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TIALI

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58 reviews in total 
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14 out of 23 people found the following review useful:
tremendously disappointing, 18 December 2007
4/10

*** This review may contain spoilers ***

There are only a few ways you can mess up a plot with only one survivor of a mass-epidemic, and this movie manages ruin this simple plot. First, how does the last man on earth spend his day? In this story he drives around chasing deer, or some animals, for some reason that's never clear. If it's for food, his hunting skills are pretty poor. Next we need to learn how he copes with being alone. In this, we have the benefit of having Sam, his dog, accompany him. It's not wrong to say that each scene with Sam works, and that when she's gone, the movie falls apart. When we learn that there's an enemy that wants to kill the last man, we suddenly learn that the enemy is so vastly superior in hunting and fighting skills that we wonder how the last man survived for as long as he did. It's here that the whole movie reveals the truth that there really isn't any story that makes sense. We learn that there may be survivors in the north because the virus can't survive the cold, but instead of confirming this news with a simple experiment, the last man and scientist, ignores it. Then we find that the area around his home is booby-trapped for a final confrontation, and again, we have to wonder how his superior enemy never stumbled upon the gigantic spot lights lining the street. Or even how the last man on earth managed to run multiple generators within his home without dying from carbon monoxide poisoning. The problem is that it takes so long to get us to a point where we discover that there really isn't any story that it's hard to admit that I wasted my time. But that's what really happened. The last man on earth wasn't very entertaining company.

6 out of 10 people found the following review useful:
really the end?, 27 May 2007
7/10

*** This review may contain spoilers ***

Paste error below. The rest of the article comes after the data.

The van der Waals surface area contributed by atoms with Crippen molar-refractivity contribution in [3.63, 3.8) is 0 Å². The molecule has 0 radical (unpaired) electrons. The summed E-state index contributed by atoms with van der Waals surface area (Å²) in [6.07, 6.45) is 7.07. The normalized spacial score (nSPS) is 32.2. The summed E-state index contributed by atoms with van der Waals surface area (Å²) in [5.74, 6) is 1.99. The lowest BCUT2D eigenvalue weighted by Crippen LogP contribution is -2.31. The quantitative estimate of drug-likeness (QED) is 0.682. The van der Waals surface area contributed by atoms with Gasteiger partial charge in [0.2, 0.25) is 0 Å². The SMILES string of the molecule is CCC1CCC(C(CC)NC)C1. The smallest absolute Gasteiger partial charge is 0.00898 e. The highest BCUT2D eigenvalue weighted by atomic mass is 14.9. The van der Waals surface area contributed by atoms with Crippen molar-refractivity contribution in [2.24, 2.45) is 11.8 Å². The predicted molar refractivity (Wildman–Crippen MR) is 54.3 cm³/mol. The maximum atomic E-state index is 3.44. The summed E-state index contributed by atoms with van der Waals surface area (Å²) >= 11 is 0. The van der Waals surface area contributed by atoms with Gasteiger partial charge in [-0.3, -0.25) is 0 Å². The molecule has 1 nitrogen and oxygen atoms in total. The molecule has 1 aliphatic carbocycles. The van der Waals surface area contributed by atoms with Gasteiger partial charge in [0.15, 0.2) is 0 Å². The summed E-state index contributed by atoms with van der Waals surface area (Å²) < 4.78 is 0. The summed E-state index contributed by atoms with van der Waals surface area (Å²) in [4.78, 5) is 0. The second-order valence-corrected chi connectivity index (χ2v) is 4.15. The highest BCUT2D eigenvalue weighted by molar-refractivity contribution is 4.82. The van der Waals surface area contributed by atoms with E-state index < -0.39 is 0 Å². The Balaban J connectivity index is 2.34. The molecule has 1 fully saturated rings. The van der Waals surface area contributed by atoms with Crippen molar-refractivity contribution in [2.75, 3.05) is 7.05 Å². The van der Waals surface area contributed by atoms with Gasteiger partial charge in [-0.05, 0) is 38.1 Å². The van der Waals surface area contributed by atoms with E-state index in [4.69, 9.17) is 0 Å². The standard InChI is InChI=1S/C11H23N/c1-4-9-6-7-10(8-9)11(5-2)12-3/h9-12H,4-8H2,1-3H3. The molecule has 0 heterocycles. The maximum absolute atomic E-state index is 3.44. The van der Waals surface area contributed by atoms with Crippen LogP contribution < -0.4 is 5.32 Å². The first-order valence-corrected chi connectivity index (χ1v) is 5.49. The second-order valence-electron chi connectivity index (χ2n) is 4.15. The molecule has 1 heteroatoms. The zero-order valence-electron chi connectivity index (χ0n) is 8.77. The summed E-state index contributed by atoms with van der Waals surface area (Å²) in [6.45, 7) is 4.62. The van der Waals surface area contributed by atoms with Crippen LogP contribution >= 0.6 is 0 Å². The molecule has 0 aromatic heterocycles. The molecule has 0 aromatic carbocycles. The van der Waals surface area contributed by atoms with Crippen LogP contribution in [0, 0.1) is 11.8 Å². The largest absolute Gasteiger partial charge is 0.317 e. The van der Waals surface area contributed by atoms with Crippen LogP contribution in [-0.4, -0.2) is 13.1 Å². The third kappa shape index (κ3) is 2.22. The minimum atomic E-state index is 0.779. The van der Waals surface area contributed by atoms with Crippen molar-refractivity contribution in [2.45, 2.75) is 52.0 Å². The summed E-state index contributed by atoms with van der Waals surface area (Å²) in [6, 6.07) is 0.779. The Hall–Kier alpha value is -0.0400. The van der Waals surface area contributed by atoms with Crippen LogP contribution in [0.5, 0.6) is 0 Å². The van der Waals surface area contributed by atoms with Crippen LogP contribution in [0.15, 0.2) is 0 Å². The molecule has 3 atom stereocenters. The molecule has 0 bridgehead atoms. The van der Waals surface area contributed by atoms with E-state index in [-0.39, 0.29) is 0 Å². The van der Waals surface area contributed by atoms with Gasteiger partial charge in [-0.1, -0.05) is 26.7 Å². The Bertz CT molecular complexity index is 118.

Jumping into this third act is kind of confusing for someone who hasn't seen the second part in the last month, but you get up to speed pretty fast. I like much of the added plot, with Davy Jones's locker, the new pirates, and especially, the multiple Jack Sparrow's. Don't be confused by the somewhat confusing intersecting plots; as far as I can tell, everything makes sense eventually. The only real problem I had with the story is with the final sea battle where many, many people are killed on screen. I remember that the second movie had lots of death at the end, but it didn't seem as real with the giant tentacles as it does in this finale. And for a movie that's supposed to have a romance at its core, the resulting union between Elizabeth and Will is a little sad because of the subsequent curse. Overall, I enjoyed this more than the second film, and as a trilogy, this is a very satisfying way to kill a weekend watching TV.

0 out of 3 people found the following review useful:
sad. sad. miserably bad., 2 May 2007
1/10

Oh man, this is just miserable. It's spiritless and clumsy. It's like Basic Instinct minus the sex and violence. There's lots of huffing and puffing and people spitting out their lines as if they're trying to convince themselves that something interesting is going on; but nothing is going on. This is painful to watch, not even boring. Just sad like a dead animal on the road. You want to help it, but you know it's too late. Everyone looked uncomfortable, except for Hartnett who doesn't have the experience to realize the script sucked. The actors even smoke uncomfortably as if at any moment some enviro-terrorists might storm the sound stage with water pistols filled with kerosene and squirt them in the face. There was only one interesting scene when Bucky (Hartnett) goes tho the rich guy's house: it's a great five minutes on a truly worthless film. Avoid this mess, please.

2 out of 4 people found the following review useful:
what a bunch of babies ("G" version of what I'd like to say), 13 April 2007
7/10